The weather is fine - there's a large high pressure system sitting on top of the South Island of New Zealand and sun is forecast for the foreseeable future. At least that means the Harris Saddle alpine pass will be open (damn, I fancied a helicopter ride for $95 even if it was only 5 minutes of flight over the snowy section).
Routeburn Shelter is our drop off spot and we clamber out, adjust our packs (mine is a new Aarn featherlight pack - it's already proving to be wonderfully light and I think I'm carrying 8kgs in total) and our walking poles and head off across the first bridge.
The following photos are taken on the Track, heading towards Routeburn Falls hut where we spend our first night. We walk along mossy-banked paths, seeing few fellow walkers. It's quiet, shady and the only sounds are rushing waterfalls or occasional birds. Sadly the bird population has been depleted significantly by the stoats that were introduced in the late 19th century to control the rabbits. A massive failure of gargantuan proportions. But we see lots of small, rectangular wooden boxes along the way, filled with an egg and some raw mince - the stoats and rats are enticed in and killed instantly by a trap inside.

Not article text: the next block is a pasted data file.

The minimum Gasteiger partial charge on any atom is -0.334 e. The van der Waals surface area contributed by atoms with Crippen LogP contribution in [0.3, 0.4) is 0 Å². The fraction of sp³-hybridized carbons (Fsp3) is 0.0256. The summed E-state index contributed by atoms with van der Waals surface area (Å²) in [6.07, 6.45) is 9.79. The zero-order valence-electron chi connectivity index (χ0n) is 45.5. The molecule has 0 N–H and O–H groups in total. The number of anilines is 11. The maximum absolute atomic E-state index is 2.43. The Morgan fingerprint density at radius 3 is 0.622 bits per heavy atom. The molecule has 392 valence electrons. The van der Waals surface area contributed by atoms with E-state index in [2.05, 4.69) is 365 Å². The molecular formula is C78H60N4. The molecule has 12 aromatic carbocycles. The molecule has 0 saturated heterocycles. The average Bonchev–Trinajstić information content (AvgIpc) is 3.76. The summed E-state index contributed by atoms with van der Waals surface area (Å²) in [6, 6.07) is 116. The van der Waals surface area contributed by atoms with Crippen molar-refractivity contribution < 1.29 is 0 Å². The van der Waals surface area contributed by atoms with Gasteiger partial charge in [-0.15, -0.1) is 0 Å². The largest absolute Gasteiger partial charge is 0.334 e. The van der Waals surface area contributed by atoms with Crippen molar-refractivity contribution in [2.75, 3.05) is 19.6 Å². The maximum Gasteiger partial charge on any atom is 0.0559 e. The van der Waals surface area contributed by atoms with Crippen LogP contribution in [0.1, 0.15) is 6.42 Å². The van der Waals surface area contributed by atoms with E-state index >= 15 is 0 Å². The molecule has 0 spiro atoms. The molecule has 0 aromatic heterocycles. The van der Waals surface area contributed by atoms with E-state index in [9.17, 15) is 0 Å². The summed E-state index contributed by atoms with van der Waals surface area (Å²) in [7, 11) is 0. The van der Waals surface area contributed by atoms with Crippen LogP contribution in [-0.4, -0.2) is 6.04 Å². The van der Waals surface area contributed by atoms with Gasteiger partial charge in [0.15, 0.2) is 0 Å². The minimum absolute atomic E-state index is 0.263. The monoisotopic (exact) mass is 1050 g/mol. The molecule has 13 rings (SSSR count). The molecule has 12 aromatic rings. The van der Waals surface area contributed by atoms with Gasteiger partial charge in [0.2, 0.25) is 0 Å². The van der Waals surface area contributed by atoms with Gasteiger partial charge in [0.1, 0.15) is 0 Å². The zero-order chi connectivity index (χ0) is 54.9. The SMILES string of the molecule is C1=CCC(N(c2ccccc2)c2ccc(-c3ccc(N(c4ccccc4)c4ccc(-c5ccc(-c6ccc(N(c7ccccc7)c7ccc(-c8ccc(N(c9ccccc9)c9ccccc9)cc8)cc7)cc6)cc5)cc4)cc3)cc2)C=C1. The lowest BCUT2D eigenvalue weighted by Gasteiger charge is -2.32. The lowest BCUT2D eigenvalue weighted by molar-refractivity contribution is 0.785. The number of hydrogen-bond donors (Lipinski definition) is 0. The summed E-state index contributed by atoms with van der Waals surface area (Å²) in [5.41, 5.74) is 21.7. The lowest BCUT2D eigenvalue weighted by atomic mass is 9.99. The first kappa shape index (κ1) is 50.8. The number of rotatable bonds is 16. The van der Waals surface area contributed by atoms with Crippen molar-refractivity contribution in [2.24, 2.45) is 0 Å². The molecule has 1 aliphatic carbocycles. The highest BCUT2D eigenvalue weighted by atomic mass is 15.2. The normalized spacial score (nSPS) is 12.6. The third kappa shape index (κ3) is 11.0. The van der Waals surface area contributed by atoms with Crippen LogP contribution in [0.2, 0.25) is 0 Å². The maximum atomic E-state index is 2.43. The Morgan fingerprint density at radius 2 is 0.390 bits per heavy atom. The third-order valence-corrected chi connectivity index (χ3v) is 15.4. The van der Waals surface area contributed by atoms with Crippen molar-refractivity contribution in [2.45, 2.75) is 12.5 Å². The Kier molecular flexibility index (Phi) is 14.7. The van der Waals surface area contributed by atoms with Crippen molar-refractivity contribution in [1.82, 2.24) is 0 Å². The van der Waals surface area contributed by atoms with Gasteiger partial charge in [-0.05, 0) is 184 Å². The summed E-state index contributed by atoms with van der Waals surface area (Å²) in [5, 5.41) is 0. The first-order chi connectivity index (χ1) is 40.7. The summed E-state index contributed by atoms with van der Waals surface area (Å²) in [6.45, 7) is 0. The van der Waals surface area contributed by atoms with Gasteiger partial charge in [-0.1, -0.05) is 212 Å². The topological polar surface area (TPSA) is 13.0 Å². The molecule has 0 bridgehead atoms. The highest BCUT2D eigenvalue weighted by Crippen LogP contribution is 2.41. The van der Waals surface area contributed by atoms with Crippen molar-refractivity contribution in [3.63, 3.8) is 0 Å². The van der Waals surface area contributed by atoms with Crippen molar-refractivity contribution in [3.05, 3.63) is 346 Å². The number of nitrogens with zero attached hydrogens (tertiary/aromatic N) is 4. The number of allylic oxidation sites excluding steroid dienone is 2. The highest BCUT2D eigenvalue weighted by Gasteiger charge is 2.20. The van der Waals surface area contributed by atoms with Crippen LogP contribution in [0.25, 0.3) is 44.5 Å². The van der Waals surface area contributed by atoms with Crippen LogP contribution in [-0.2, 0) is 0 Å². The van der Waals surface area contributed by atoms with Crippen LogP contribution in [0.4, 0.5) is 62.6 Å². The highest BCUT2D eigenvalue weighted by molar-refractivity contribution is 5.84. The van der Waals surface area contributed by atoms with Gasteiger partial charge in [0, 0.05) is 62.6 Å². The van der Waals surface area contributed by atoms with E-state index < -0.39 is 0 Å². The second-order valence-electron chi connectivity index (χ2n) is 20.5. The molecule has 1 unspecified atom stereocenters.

The track slopes very gently upwards - we hardly notice the incline and I'm lulled into a false sense of security.
We walk for about three hours, stopping for photos, snacks and just looking at the scenery as we pass by.
A sign to Routeburn Flat Hut appears, alongside one pointing to Routeburn Falls Hut. We take the Falls track and suddenly we're climbing up a zig-zag path, just like the one on the first day of the Kepler Track. Oh no!
But with scenery like these falls we pass, I'm not complaining, nor are my legs. We reach the Routeburn Falls Hut around 3pm and select our bunks, register ourselves on the log book and look outside across the tree tops to where we've just walked up from.
The Hut is full - lots of visitors from North America, Asia and a smattering (us) from Australia. Not many Kiwis.
Day 2 - Routeburn Falls Hut, across Harris Saddle to Lake Mackenzie Hut
I've slept well, so has Richard who had the bottom bunk. I chose the top because there was a window I kept open for fresh air. Breakfast (porridge and tea) dispatched, boots laced up and poles at the ready, we head off up the Track, with a very steep rise ahead of us. The Route Burn Falls are directly behind the hut.
I quickly remove my thermal jumper as the weather warms up as we climb. It's so beautiful here and once we reach the plateau, it's a pleasant stroll across to Harris Saddle (the alpine pass that was blocked with snow last week).